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Thug's grave may hold kidnap clues

The body of a mobster has been exhumed in Rome as part of an investigation into the mystery disappearance of the teenage daughter of a Vatican worker almost 30 years ago.

Emanuela Orlandi was 15 when she vanished in 1983 after leaving her family's Vatican City apartment to go to a music lesson in Rome. Her father was a lay employee of the Holy See.

There had initially been speculation that her kidnapping was linked in some way to the assassination attempt on Pope John Paul II, which had occurred two years earlier, and the jailing of the gunman, Ali Agca.

The exhumation of Enrico De Pedis, a member of Rome's Magliana mob killed in 1990, came after his former girlfriend said he kidnapped Emanuela, and an anonymous caller in 2005 told a television show that the answer to her disappearance lay in his tomb.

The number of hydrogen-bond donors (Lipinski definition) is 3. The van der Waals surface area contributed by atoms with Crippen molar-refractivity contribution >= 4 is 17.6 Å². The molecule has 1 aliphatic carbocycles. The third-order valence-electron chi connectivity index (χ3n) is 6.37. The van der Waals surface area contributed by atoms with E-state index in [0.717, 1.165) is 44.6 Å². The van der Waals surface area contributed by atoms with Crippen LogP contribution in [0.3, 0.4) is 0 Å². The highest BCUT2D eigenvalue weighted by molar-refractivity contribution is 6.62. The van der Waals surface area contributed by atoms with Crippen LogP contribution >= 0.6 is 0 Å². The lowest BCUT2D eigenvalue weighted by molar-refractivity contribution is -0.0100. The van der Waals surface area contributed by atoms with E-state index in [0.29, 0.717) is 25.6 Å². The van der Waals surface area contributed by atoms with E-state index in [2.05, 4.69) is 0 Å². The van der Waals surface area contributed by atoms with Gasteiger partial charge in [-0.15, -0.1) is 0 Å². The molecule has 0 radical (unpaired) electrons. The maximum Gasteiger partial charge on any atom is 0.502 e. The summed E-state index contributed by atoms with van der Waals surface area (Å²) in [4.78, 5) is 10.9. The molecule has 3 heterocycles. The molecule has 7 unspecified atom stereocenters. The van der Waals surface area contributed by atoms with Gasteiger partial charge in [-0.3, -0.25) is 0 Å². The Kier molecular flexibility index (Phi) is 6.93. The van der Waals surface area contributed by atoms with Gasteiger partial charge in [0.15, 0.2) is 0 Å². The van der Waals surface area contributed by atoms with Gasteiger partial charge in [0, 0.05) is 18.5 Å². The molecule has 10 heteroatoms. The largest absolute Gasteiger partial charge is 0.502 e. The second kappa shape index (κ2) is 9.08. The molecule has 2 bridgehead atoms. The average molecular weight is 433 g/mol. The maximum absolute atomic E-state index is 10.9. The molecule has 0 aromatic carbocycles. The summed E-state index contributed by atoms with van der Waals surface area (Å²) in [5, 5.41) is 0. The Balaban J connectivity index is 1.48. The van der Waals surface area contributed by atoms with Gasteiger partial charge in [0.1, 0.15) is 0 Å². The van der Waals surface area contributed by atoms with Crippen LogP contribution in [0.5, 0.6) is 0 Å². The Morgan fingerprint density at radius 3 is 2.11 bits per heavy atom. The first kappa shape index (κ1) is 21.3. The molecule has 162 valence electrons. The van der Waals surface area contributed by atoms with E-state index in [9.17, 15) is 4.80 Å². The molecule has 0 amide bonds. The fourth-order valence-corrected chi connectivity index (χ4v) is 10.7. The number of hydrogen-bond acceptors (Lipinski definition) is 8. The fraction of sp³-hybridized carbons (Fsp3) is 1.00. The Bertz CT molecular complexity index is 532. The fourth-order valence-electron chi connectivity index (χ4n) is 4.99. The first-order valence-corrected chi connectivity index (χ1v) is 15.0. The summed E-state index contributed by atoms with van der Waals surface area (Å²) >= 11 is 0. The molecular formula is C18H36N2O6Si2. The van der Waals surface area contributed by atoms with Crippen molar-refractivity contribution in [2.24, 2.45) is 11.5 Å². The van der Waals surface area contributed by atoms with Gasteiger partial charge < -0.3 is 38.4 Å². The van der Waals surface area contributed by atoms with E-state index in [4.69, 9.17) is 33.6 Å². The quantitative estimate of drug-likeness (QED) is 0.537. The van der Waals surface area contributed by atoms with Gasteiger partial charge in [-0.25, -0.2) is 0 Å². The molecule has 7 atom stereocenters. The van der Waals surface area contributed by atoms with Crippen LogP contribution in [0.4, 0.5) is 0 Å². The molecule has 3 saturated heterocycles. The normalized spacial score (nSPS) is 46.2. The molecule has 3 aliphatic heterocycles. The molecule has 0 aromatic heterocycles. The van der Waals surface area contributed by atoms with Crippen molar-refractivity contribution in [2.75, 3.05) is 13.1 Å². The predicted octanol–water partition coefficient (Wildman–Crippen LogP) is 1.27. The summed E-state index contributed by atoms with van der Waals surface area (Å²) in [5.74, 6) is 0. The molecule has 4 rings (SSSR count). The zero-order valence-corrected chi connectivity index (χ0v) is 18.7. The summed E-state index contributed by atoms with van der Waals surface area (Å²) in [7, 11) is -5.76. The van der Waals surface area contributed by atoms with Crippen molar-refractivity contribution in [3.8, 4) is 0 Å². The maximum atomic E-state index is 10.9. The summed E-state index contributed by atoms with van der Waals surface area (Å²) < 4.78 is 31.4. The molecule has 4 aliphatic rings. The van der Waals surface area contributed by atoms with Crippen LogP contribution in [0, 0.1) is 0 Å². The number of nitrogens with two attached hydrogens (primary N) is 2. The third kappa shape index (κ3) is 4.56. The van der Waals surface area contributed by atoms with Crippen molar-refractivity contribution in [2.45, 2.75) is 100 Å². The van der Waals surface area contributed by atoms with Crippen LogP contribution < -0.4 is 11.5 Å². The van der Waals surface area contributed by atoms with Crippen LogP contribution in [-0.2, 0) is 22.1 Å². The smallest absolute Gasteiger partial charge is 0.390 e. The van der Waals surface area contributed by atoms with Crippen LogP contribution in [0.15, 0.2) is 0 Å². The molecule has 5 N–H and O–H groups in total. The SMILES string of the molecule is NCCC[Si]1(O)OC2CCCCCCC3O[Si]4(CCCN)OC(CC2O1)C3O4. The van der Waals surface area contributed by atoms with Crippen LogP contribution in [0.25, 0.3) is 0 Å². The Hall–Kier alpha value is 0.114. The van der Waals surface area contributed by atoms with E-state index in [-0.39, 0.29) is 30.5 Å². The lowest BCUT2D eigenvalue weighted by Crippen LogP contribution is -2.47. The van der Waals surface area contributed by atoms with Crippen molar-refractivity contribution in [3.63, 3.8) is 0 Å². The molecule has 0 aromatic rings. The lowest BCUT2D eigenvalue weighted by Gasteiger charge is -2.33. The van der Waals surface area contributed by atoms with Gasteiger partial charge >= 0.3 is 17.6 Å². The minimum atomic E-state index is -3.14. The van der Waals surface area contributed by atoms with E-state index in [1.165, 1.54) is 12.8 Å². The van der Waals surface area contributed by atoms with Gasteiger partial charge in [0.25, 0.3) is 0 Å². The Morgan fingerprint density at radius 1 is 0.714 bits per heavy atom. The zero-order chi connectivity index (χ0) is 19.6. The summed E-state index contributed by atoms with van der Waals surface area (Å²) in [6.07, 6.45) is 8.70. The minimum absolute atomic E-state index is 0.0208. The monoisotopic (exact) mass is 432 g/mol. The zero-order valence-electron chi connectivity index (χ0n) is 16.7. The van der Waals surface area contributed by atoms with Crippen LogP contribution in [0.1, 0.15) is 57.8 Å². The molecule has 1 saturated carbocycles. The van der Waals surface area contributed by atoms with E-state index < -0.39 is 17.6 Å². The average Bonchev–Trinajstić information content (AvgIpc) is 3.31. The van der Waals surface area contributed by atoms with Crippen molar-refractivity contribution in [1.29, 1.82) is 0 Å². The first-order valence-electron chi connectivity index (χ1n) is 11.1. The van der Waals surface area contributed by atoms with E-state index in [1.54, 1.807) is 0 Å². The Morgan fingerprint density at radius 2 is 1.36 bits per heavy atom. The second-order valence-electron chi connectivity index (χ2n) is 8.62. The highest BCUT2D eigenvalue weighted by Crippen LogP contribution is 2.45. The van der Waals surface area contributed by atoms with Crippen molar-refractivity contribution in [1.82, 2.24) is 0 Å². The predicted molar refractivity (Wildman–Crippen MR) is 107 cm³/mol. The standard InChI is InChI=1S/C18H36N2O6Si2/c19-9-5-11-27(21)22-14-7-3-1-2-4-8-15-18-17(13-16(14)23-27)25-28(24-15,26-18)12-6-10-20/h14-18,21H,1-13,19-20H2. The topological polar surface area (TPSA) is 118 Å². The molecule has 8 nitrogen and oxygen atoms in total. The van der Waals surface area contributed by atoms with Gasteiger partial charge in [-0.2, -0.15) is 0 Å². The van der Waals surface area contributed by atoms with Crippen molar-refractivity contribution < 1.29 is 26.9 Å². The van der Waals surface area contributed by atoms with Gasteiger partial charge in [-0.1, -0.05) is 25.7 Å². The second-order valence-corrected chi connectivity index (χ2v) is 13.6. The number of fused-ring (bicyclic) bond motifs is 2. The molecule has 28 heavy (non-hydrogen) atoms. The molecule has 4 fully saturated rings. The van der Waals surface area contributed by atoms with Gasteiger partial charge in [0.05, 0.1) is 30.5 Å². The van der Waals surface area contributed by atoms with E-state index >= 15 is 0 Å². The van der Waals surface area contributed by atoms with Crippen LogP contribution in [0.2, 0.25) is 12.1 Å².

Amid a new push to resolve the case, the Vatican said last month it had no objections to opening the tomb.

Some doubt if the Vatican had co-operated fully with the investigation. In a lengthy statement last month, the Vatican spokesman the Rev. Federico Lombardi insisted the Holy See had done everything possible to try to resolve the case.

Outside the basilica, Emanuela's brother Pietro Orlandi said the move to exhume the tomb was a step forward in the investigation.

"I think it's something very positive, both from the point of view of the Vatican and the prosecutors," he said.

Questions have been asked over the location of De Pedis' tomb, in a prominent church alongside prominent Catholics - an unusual final resting place for a local mobster. Sant'Apollinare church is next to the elegant Piazza Navona in Rome's historic centre and is adjacent to the Opus Dei-run Pontifical Holy Cross University.

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